Astrophotography in June 2023: what to shoot in the night sky this coming month

A crescent moon display ‘Earthshine’ (Image credit: Mark Garlick/SPL/Getty Images)

Is June really a good month for astrophotography in the northern hemisphere? With solstice imminent the days are long and darkness is at a premium. You’ll have to stay up late to see the stars of Leo, Cancer and Gemini sinking into the western horizon after dark while sunrise comes just seven or eight hours later as seen from northern latitudes. 

Although there are a few notable conjunctions this month – notably both Venus and Mars among the stars of the photogenic Beehive Cluster (M44) – June is perfect for imaging passing satellites (which glint during the long twilight) and space clouds (more on them below).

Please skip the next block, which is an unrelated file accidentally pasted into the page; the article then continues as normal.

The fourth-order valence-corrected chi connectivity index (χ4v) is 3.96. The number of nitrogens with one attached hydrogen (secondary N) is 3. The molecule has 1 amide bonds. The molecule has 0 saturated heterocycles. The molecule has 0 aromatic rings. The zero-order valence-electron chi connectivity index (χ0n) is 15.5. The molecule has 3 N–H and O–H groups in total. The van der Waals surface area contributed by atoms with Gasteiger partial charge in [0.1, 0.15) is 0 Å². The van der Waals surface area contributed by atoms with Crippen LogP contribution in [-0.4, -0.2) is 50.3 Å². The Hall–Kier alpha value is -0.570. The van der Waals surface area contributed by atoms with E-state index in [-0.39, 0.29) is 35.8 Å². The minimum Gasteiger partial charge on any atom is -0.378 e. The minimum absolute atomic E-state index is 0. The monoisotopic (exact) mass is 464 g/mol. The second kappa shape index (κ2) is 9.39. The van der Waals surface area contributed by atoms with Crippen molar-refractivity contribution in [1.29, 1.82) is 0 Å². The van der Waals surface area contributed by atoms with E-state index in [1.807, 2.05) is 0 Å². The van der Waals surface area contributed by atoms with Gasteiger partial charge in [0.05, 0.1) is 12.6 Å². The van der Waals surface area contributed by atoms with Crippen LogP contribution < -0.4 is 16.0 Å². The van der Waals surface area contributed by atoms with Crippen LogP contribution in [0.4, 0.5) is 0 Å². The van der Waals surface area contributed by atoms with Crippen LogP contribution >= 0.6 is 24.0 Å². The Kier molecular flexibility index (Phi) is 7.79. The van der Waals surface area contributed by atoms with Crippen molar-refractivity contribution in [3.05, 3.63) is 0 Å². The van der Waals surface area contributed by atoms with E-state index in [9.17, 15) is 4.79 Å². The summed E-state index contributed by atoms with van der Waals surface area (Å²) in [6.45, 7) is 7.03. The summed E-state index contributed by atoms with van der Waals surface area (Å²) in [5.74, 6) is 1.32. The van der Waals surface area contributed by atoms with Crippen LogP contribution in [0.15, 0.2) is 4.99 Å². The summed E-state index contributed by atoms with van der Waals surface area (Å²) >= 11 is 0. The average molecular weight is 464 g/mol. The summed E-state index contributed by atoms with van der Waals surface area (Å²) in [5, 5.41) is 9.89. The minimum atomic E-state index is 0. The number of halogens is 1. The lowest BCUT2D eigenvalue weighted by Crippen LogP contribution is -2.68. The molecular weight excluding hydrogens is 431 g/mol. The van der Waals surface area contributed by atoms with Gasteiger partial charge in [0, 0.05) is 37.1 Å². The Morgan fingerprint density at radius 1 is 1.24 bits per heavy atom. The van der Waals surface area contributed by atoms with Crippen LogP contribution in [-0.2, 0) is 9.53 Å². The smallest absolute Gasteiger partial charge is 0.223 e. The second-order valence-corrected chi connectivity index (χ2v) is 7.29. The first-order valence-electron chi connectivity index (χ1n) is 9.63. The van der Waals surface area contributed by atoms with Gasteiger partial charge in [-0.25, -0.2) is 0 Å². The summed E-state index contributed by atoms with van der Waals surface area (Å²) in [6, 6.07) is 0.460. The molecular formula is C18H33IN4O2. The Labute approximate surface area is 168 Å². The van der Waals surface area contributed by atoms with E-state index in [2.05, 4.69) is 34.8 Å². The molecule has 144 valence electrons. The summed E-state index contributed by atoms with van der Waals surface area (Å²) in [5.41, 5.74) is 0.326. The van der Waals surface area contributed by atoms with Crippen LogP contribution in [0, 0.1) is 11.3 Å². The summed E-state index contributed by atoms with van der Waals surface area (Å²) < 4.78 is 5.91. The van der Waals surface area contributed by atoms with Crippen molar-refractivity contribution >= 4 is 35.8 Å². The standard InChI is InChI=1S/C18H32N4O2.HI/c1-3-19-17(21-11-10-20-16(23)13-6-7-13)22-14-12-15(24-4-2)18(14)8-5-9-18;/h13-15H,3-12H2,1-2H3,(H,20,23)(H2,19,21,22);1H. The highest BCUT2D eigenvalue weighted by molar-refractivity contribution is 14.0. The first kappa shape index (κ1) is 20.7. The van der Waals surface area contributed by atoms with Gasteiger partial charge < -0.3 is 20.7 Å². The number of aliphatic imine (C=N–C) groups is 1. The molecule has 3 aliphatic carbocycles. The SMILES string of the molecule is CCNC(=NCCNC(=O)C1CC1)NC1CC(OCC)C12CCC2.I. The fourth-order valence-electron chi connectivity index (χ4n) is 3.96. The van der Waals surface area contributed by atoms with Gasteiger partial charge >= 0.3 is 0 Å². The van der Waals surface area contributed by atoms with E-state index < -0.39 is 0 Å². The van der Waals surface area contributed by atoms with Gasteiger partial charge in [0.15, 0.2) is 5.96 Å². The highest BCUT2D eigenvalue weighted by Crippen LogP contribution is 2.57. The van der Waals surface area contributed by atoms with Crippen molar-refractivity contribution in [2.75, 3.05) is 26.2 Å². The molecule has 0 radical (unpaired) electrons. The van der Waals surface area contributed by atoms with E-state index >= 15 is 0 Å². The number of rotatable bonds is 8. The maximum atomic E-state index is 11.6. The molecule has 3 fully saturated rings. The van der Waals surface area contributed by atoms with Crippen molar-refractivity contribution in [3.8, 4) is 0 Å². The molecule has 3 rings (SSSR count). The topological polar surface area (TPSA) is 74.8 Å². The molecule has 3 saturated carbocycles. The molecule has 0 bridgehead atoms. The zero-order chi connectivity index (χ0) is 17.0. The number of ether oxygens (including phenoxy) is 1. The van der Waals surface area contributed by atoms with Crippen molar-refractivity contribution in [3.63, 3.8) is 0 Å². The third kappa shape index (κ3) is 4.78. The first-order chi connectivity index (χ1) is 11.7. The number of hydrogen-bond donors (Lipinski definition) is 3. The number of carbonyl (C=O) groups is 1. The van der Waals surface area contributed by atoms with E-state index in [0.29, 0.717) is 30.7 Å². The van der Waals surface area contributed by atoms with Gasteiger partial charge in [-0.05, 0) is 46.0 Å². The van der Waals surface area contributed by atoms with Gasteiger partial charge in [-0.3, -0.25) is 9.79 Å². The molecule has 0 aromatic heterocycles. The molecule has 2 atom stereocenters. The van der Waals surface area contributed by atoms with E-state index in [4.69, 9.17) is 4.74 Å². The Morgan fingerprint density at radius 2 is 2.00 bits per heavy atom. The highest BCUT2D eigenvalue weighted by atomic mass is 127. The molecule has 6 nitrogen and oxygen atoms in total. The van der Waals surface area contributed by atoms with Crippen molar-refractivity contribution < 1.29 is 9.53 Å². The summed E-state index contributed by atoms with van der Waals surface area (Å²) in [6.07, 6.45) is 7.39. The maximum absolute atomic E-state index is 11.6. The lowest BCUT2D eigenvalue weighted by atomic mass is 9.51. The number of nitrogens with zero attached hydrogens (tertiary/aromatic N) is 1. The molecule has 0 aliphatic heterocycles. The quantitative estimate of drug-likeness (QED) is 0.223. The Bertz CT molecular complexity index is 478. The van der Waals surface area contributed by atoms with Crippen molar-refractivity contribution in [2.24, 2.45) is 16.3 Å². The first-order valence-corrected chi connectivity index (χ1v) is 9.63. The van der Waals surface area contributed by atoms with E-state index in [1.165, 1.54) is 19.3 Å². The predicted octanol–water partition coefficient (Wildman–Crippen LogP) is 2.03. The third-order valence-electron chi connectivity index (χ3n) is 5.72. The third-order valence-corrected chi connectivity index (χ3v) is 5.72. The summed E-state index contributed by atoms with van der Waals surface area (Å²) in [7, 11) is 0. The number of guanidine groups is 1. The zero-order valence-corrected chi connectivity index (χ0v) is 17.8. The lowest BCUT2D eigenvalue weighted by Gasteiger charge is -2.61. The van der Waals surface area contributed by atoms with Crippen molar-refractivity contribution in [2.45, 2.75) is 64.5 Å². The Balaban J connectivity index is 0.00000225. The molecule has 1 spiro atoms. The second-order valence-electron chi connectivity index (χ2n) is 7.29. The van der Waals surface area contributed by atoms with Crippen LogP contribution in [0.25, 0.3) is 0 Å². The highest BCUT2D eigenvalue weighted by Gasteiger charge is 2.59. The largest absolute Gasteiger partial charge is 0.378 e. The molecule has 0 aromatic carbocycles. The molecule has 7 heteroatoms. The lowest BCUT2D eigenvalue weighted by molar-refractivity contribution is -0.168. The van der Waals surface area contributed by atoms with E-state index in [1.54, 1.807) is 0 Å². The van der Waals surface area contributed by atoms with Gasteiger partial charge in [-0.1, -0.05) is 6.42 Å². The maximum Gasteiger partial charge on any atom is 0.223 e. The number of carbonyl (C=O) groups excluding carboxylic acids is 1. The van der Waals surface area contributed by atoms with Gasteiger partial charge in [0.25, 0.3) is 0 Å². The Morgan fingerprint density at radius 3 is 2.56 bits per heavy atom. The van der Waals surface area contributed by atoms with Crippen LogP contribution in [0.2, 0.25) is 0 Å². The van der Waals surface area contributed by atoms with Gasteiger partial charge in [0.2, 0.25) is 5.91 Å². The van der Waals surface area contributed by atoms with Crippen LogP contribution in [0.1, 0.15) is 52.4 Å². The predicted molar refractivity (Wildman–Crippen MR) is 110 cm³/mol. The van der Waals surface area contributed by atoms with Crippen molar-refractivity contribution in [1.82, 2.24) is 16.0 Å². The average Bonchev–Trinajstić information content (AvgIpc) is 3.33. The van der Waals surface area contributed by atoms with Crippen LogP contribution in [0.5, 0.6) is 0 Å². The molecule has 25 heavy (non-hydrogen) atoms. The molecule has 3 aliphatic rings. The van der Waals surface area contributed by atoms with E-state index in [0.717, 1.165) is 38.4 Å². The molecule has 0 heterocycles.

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Jamie Carter
Astrophotography expert

Jamie has been writing about all aspects of technology for over 14 years, producing content for sites like TechRadar, T3, Forbes, Mashable, MSN, South China Morning Post, and BBC Wildlife, BBC Focus and BBC Sky At Night magazines. 

As the editor for, he has a wealth of enthusiasm and expertise for all things astrophotography, from capturing the Perseid Meteor Shower, lunar eclipses and ring of fire eclipses, photographing the moon and blood moon and more.

He also brings a great deal of knowledge on action cameras, 360 cameras, AI cameras, camera backpacks, telescopes, gimbals, tripods and all manner of photography equipment.